Everyday Oppressions (The Cheshire Unicorn) 2015 Toronto Fringe Review

Photo of Everyday Oppressions by The Cheshire Unicorn

In the closing monologue of Everyday Oppressions, a work of dance-theatre by The Cheshire Unicorn on stage at the Toronto Fringe Festival, audience members are invited to acknowledge their privilege. Let me do that now: I’m a straight white man in my early thirties. I am not routinely subjected to the type of everyday oppressions that are the subject of this performance.

Everyday Oppressions is about the subtle and not-so-subtle ways that society rejects some of its members for being different. In particular, the show focuses on sexual identity and self-expression. For example, the performers are all in casual drag, and though it’s hard to imagine how anyone could fail to appreciate a man in a slinky dress, the show reminds us that this is a choice for which a great deal of bravery is still required.

Despite the closer, Everyday Oppressions mostly communicates through dance, not speech-making. The choreography is inspired by Pina Bausch, and if you know her work or have seen Wim Wenders’s movie, this should be a draw. Bausch distils familiar human dynamics to their emotional essence and folds them into scenarios that are deeply poignant and instantly accessible.

While Everyday Oppressions lacks Bausch’s focus and control, choreographer Melissa Major uses that approach of symbolic storytelling to create many wonderful and arresting moments. Like Bausch, Major also makes excellent use of props, such as an apple, a comb, and a long piece of rope, not to mention a pair of pasties.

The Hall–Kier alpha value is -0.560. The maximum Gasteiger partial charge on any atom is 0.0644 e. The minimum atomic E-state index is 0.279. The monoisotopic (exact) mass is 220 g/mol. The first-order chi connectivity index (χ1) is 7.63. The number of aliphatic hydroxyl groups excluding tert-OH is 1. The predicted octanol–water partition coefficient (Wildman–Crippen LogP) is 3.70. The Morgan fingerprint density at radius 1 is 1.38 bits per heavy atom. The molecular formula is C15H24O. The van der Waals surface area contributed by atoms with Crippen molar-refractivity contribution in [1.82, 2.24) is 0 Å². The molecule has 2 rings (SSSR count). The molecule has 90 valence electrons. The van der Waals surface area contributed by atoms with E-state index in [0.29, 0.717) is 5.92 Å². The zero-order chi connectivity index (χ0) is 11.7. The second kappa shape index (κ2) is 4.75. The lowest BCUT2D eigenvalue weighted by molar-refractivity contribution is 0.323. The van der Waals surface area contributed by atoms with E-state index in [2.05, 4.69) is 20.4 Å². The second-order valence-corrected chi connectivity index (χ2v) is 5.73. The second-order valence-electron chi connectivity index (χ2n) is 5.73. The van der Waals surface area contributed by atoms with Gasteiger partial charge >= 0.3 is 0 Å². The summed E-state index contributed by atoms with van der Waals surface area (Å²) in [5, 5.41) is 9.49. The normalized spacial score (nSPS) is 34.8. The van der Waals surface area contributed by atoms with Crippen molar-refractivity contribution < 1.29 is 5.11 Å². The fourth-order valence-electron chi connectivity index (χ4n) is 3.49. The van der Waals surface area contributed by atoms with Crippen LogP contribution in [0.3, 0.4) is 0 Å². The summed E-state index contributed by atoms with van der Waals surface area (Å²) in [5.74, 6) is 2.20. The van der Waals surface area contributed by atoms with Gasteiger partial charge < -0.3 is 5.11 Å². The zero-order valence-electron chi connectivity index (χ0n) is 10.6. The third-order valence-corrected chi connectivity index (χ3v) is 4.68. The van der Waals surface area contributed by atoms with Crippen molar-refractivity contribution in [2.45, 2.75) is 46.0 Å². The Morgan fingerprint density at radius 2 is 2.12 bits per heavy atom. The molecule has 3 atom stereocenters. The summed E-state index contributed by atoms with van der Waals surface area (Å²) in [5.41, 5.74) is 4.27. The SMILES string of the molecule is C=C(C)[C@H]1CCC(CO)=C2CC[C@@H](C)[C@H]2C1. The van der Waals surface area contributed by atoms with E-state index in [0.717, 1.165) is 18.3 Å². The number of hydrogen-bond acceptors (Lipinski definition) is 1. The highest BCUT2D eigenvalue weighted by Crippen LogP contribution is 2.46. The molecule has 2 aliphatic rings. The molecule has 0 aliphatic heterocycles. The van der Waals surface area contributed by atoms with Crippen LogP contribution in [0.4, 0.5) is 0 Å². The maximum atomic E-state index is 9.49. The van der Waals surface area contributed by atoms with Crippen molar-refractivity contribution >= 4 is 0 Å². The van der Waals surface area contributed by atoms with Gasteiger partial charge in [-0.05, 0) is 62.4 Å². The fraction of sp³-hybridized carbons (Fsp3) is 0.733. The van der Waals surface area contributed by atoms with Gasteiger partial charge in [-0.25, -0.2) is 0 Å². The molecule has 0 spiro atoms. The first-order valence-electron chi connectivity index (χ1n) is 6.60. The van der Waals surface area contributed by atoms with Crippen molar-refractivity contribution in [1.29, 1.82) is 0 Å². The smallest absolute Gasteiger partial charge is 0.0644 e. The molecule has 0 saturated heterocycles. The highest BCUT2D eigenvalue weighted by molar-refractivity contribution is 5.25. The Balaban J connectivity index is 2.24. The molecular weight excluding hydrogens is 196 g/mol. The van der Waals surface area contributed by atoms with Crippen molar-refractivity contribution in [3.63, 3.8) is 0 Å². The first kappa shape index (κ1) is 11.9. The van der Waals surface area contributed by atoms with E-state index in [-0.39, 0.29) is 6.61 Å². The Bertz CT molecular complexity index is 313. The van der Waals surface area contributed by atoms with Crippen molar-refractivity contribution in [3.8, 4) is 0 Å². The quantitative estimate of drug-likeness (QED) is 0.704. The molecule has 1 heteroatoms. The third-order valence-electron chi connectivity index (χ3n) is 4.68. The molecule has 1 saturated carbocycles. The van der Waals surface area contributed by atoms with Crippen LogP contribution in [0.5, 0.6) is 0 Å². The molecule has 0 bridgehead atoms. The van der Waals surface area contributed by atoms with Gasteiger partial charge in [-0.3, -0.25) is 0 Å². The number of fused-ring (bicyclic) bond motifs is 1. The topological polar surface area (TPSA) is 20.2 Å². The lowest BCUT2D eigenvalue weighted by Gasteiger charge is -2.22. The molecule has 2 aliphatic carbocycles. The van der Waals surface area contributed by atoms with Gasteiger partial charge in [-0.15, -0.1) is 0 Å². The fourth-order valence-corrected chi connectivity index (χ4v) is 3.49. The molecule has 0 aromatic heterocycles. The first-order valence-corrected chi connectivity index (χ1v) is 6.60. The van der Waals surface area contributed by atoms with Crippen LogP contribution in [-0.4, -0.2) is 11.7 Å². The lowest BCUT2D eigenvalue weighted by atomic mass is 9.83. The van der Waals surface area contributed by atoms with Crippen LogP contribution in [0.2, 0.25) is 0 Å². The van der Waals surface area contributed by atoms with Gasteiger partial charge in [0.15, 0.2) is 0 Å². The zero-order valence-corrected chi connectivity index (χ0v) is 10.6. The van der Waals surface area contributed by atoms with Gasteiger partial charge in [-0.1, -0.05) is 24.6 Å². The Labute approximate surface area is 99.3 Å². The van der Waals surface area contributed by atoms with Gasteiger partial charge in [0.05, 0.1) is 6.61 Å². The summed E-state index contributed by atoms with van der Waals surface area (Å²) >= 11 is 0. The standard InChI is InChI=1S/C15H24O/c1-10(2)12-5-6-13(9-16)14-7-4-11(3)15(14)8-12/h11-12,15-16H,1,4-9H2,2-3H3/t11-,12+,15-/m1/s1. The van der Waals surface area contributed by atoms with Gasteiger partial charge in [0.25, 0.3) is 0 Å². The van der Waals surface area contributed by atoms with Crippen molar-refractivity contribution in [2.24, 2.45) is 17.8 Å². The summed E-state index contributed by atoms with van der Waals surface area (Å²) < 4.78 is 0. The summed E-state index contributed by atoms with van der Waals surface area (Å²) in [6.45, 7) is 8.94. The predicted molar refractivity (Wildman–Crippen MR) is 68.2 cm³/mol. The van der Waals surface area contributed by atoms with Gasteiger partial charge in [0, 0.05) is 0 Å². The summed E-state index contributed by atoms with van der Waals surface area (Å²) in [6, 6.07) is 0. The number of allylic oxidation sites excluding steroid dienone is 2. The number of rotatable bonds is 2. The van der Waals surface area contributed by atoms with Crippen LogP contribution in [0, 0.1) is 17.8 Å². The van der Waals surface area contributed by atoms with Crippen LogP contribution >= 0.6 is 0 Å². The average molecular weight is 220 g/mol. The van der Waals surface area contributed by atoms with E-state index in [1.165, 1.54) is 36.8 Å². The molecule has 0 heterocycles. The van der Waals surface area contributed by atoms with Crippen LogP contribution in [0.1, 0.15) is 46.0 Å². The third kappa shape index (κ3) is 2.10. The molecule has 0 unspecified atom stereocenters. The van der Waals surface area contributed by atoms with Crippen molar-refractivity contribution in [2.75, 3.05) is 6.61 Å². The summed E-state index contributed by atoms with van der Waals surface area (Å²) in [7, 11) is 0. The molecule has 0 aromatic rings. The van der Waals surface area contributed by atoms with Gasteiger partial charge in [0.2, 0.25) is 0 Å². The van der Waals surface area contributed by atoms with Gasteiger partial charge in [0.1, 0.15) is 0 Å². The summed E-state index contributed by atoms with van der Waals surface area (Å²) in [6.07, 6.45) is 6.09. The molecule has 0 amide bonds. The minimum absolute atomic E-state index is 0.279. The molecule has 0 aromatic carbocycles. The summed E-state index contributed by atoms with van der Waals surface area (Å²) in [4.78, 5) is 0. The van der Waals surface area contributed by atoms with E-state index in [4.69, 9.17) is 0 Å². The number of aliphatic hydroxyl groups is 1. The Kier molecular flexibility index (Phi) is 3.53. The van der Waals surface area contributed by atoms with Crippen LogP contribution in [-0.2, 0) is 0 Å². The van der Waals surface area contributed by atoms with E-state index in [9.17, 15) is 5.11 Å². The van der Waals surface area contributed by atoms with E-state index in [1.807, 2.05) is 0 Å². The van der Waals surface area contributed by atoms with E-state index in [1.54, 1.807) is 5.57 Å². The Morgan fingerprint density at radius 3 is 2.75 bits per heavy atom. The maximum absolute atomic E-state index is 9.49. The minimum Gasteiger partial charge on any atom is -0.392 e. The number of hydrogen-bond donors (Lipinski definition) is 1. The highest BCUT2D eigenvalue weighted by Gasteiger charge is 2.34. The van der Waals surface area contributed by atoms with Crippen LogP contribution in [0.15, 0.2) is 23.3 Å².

The eight dancers in Everyday Oppressions come from diverse movement backgrounds, from martial arts to ballet. While these differences mean that they are not all equally confident in every sequence, Major draws out each performer’s uniqueness by turns, creating many lovely surprises. The youthful David Klein is particularly expressive and interesting to watch.

Although organized from fragments, Everyday Oppressions follows a clear path along the theme of discrimination. The blunt moralizing of the final speech—in which an 11-year-old girl offers tribute to the signers of the Universal Declaration of Human Rights—comes as a shock, therefore. I find explanation to be far less effective than suggestion, certainly in dance.

That bit of heavy-handedness aside, Everyday Oppressions has a lot of poignancy and charm, and it’s exciting to see Major channel her inspiration from Bausch. Hopefully she’ll continue to develop this work further.


  • Everyday Oppressions is playing until July 11 at the Factory Theatre Mainspace. (125 Bathurst St.)
  • Tickets are $12 in advance, $10 at the door. The festival also offers a range of money-saving passes for serious Fringers.
  • Tickets can be purchased online, by phone (416-966-1062), from the festival box office down Honest Ed’s Alley (581 Bloor West), or from the venue box office starting one hour before the performance. Venue sales are cash-only.
  • Be advised that Fringe performances always start exactly on time, and latecomers are never admitted. Set your watch to CBC time, and arrive a few minutes early to avoid disappointment.

Remaining Showtimes

July 03 at 05:15 PM
July 05 at 03:00 PM
July 07 at 04:45 PM
July 09 at 09:15 PM
July 10 at 07:30 PM
July 11 at 04:00 PM

Photo of “Everyday Oppressions Hangs Out” provided by the company.